Mantaflow Fire & Smoke Simulation Guide in Blender | Stephen Pearson | Skillshare

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Mantaflow Fire & Smoke Simulation Guide in Blender

teacher avatar Stephen Pearson

Watch this class and thousands more

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Taught by industry leaders & working professionals
Topics include illustration, design, photography, and more

Watch this class and thousands more

Get unlimited access to every class
Taught by industry leaders & working professionals
Topics include illustration, design, photography, and more

Lessons in This Class

    • 1.

      Introduction

      2:04

    • 2.

      Downloading Blender

      0:41

    • 3.

      Saving Your Blender File

      1:24

    • 4.

      Blender Basics Overview

      16:21

    • 5.

      Mantaflow Simulation Basics

      3:50

    • 6.

      Quick Smoke Effect

      1:04

    • 7.

      Domain Smoke Settings

      8:38

    • 8.

      2 Smoke & Fire Options v2

      6:23

    • 9.

      Adaptive Domain

      2:29

    • 10.

      Adding Noise

      2:22

    • 11.

      Guiding Domains

      5:18

    • 12.

      Guide Effectors

      4:09

    • 13.

      Collections

      1:52

    • 14.

      Baking Cache

      4:14

    • 15.

      Field Weights

      3:08

    • 16.

      Viewport Display

      3:16

    • 17.

      Flow Objects Part 1

      6:40

    • 18.

      Flow Objects Part 2

      8:58

    • 19.

      Collisions

      5:07

    • 20.

      Importing OpenVDB into Blender

      7:50

    • 21.

      Smoke Materials

      5:50

    • 22.

      Fire Material

      3:51

    • 23.

      7 Adding 2 Colors of Smoke (2

      7:03

    • 24.

      Realistic Fire For Still Renders P1 Simulation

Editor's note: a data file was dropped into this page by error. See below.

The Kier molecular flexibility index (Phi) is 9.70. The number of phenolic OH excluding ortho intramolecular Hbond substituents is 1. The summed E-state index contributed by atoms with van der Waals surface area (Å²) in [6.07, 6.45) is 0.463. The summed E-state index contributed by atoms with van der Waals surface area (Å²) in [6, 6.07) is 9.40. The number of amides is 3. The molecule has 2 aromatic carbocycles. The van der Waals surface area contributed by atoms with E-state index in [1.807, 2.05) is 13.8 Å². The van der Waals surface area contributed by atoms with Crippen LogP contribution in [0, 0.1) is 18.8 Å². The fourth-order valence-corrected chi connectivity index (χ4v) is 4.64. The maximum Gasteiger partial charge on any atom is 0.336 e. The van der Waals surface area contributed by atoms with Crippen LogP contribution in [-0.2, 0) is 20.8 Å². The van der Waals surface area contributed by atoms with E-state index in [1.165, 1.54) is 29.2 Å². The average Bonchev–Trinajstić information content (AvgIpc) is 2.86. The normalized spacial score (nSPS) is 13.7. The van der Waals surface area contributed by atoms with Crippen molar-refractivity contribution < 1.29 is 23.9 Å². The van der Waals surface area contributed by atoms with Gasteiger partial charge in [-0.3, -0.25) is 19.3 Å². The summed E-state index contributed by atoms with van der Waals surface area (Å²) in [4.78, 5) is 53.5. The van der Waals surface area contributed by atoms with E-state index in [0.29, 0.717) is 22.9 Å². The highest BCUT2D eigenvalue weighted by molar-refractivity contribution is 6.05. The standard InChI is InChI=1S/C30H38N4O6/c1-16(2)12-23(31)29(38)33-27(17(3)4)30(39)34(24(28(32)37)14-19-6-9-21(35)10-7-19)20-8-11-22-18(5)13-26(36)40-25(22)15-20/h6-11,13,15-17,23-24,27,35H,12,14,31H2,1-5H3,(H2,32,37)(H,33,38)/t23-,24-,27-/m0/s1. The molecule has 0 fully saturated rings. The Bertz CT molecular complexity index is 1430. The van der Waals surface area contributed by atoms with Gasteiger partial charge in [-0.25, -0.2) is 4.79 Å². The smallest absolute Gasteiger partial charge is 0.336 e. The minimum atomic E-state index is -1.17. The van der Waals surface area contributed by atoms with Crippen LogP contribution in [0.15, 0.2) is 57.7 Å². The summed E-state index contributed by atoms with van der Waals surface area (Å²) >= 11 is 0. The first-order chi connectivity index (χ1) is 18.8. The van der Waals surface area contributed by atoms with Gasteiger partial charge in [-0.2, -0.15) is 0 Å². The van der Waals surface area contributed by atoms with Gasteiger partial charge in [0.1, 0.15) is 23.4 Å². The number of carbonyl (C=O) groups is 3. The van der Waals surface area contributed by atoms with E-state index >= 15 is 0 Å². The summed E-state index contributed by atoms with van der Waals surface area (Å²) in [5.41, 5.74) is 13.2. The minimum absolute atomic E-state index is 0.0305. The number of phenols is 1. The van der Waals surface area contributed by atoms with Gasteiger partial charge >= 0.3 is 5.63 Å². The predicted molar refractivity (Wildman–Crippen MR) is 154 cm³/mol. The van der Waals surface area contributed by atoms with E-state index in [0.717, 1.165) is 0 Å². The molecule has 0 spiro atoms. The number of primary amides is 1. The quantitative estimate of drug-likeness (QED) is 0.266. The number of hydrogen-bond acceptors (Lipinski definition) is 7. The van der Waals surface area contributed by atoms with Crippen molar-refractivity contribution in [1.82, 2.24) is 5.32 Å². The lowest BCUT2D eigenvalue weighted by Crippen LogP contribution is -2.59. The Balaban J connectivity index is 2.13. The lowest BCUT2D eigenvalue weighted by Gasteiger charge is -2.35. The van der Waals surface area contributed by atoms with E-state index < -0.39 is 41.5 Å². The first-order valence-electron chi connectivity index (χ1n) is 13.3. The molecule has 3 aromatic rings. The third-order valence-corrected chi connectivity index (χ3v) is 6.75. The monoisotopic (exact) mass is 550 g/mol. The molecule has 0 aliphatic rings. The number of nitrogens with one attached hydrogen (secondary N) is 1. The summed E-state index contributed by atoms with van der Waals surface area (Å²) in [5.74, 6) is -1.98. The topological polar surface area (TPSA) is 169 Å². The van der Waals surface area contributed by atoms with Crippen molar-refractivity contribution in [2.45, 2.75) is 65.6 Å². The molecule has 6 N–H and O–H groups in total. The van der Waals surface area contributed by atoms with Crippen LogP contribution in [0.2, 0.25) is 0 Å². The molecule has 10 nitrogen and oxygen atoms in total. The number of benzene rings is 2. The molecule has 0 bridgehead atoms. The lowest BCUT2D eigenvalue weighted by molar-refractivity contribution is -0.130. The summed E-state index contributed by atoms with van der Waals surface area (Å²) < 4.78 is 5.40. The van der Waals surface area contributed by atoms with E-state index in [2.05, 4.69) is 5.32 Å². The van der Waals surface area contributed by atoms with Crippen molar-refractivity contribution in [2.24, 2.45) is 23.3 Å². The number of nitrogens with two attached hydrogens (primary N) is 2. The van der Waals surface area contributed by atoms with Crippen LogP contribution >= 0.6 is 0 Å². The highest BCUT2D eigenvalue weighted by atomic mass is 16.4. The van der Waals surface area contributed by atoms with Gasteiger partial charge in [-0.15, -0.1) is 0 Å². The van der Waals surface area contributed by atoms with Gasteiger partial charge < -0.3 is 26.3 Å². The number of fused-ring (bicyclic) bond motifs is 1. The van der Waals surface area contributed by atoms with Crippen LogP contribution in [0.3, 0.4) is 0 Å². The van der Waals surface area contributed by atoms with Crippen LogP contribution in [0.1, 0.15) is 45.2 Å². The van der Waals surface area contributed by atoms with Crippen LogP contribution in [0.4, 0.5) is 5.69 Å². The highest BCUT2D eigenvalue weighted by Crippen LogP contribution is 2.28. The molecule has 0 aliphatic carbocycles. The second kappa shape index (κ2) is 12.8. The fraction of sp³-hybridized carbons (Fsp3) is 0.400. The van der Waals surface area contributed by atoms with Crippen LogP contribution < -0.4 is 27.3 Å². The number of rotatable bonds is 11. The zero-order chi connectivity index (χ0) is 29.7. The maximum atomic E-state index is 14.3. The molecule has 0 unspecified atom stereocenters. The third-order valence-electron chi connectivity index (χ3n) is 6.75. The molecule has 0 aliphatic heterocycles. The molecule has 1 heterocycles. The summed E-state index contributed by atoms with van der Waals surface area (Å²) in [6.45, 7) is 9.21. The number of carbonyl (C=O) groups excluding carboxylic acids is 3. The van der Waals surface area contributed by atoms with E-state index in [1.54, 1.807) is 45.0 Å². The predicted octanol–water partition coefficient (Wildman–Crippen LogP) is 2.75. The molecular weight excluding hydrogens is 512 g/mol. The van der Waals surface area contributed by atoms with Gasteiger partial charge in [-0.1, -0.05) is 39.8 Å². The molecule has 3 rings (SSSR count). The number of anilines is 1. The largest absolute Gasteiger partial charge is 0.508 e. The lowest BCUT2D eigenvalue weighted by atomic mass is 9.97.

5:26

    • 25.

      Realistic Fire For Still Renders P2 Material

      9:39

    • 26.

      Realistic Fire in Eevee P1 Material

      4:25

    • 27.

      Realistic Fire in Eevee P2 Render Settings

      4:40

    • 28.

      Realistic Fire P1 Setting up the Simulation

      6:19

    • 29.

      Realistic Fire P2 Creating the Sparks

      5:26

    • 30.

      Realistic Fire P3 Spark Material

      4:34

    • 31.

      Realistic Fire P4 Lighting & Rendering

      7:13

    • 32.

      Swirly Smoke Animation P1 Animating

      4:26

    • 33.

      Swirly Smoke Animation P2 Simulating

      2:34

    • 34.

      Swirly Smoke Animation P3 Rendering in Eevee

      3:50

    • 35.

      Explosion Effect P1 Modifiers

      5:34

    • 36.

      Explosion Effect P2 Fire & Smoke

      3:01

    • 37.

      Explosion Effect P3 Materials & Rendering

      7:04

    • 38.

      Low Poly Fire P1 Particle System

      6:37

    • 39.

      Low Poly Fire P2 Materials

      3:18

    • 40.

      Low Poly Fire P3 Eevee Settings

      2:55

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About This Class

Hello everyone and welcome to the Mantaflow Fire & Smoke Simulation Guide!  This course is for anyone wanting to learn about how to create realistic fire or smoke in Blender 2.82.  With the introduction of Mantaflow it completely changed how the fluid simulation operates. That is why in the first section I will be showing you the basics and how it works. 

After that we will be going through the domain and how every single setting and value effects the simulation. The next section is all about the different types of objects you can add to the simulation such as smoke, fire, collisions and more.  We will also jump into the material and learn how to create realistic fire and smoke using the node editor.

There are 5 full tutorials in which we use the smoke and fire simulation to create some interesting animations.  The first one is how to render realistic fire for still renders in Cycles! In this tutorial we will cover how to set up the simulation, create an interesting material and render out it! Following this we will learn how to render realistic fire in Eevee as well! 

The second tutorial is all about creating realistic fire with sparks. Using an HDRI (high dynamic range image) to light the scene we will learn step by step on what it takes to create a simulation and how to add sparks! 

There is also a swirling smoke animation. For this scene we use the curve modifier and learn how to animate a sphere following it.  And we will learn how to properly render smoke in the real time render engine Eevee.

You like explosions right? Well you are in luck because there is another tutorial on that exact topic. For this animation we animate a sphere crashing onto the ground and exploding into multiple pieces.